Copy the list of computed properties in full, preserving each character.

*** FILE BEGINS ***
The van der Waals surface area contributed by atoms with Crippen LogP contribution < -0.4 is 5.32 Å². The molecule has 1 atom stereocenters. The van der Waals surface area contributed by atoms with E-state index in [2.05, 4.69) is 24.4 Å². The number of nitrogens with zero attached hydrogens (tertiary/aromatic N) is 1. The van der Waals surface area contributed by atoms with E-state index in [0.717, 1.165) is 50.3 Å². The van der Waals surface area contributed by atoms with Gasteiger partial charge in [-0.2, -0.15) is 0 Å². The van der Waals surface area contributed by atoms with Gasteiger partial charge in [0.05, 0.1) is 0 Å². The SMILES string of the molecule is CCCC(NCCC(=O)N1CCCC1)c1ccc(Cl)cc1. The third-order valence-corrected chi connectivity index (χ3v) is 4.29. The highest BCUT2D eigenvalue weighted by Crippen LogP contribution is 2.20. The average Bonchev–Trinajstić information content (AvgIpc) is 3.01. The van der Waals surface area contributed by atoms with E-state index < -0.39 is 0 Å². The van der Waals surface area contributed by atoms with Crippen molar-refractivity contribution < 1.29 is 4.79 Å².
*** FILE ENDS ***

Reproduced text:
The van der Waals surface area contributed by atoms with Crippen LogP contribution < -0.4 is 5.32 Å². The molecule has 1 atom stereocenters. The van der Waals surface area contributed by atoms with E-state index in [2.05, 4.69) is 24.4 Å². The number of nitrogens with zero attached hydrogens (tertiary/aromatic N) is 1. The van der Waals surface area contributed by atoms with E-state index in [0.717, 1.165) is 50.3 Å². The van der Waals surface area contributed by atoms with Gasteiger partial charge in [-0.2, -0.15) is 0 Å². The van der Waals surface area contributed by atoms with Gasteiger partial charge in [0.05, 0.1) is 0 Å². The SMILES string of the molecule is CCCC(NCCC(=O)N1CCCC1)c1ccc(Cl)cc1. The third-order valence-corrected chi connectivity index (χ3v) is 4.29. The highest BCUT2D eigenvalue weighted by Crippen LogP contribution is 2.20. The average Bonchev–Trinajstić information content (AvgIpc) is 3.01. The van der Waals surface area contributed by atoms with E-state index < -0.39 is 0 Å². The van der Waals surface area contributed by atoms with Crippen molar-refractivity contribution < 1.29 is 4.79 Å².